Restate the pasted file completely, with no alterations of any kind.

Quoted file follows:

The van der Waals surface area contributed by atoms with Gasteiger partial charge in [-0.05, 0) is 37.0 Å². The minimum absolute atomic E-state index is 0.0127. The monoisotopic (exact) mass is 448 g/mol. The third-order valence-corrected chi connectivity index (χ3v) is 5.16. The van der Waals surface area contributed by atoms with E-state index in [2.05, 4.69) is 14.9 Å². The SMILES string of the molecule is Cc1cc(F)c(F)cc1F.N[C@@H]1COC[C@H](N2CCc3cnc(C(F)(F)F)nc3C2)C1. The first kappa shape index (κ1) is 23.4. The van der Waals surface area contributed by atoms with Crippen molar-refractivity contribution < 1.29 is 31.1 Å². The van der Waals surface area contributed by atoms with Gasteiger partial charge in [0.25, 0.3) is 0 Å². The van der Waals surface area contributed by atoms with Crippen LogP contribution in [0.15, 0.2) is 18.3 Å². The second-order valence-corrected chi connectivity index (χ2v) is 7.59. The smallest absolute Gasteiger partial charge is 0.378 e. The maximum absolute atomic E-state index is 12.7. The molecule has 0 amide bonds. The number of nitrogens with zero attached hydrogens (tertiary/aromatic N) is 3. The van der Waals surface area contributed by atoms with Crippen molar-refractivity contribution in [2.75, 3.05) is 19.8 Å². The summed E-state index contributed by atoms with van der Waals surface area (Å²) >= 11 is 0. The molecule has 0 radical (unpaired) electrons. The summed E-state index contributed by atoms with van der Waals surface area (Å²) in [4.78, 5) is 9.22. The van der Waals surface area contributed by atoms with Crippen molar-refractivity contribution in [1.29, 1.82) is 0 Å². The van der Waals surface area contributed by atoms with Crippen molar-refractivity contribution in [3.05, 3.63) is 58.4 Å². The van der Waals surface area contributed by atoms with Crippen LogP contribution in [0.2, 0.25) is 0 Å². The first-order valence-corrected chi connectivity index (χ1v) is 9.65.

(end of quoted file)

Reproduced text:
The van der Waals surface area contributed by atoms with Gasteiger partial charge in [-0.05, 0) is 37.0 Å². The minimum absolute atomic E-state index is 0.0127. The monoisotopic (exact) mass is 448 g/mol. The third-order valence-corrected chi connectivity index (χ3v) is 5.16. The van der Waals surface area contributed by atoms with E-state index in [2.05, 4.69) is 14.9 Å². The SMILES string of the molecule is Cc1cc(F)c(F)cc1F.N[C@@H]1COC[C@H](N2CCc3cnc(C(F)(F)F)nc3C2)C1. The first kappa shape index (κ1) is 23.4. The van der Waals surface area contributed by atoms with Crippen molar-refractivity contribution < 1.29 is 31.1 Å². The van der Waals surface area contributed by atoms with Gasteiger partial charge in [0.25, 0.3) is 0 Å². The van der Waals surface area contributed by atoms with Crippen LogP contribution in [0.15, 0.2) is 18.3 Å². The second-order valence-corrected chi connectivity index (χ2v) is 7.59. The smallest absolute Gasteiger partial charge is 0.378 e. The maximum absolute atomic E-state index is 12.7. The molecule has 0 amide bonds. The number of nitrogens with zero attached hydrogens (tertiary/aromatic N) is 3. The van der Waals surface area contributed by atoms with Crippen molar-refractivity contribution in [2.75, 3.05) is 19.8 Å². The summed E-state index contributed by atoms with van der Waals surface area (Å²) >= 11 is 0. The molecule has 0 radical (unpaired) electrons. The summed E-state index contributed by atoms with van der Waals surface area (Å²) in [4.78, 5) is 9.22. The van der Waals surface area contributed by atoms with Crippen molar-refractivity contribution in [1.29, 1.82) is 0 Å². The van der Waals surface area contributed by atoms with Crippen molar-refractivity contribution in [3.05, 3.63) is 58.4 Å². The van der Waals surface area contributed by atoms with Crippen LogP contribution in [0.2, 0.25) is 0 Å². The first-order valence-corrected chi connectivity index (χ1v) is 9.65.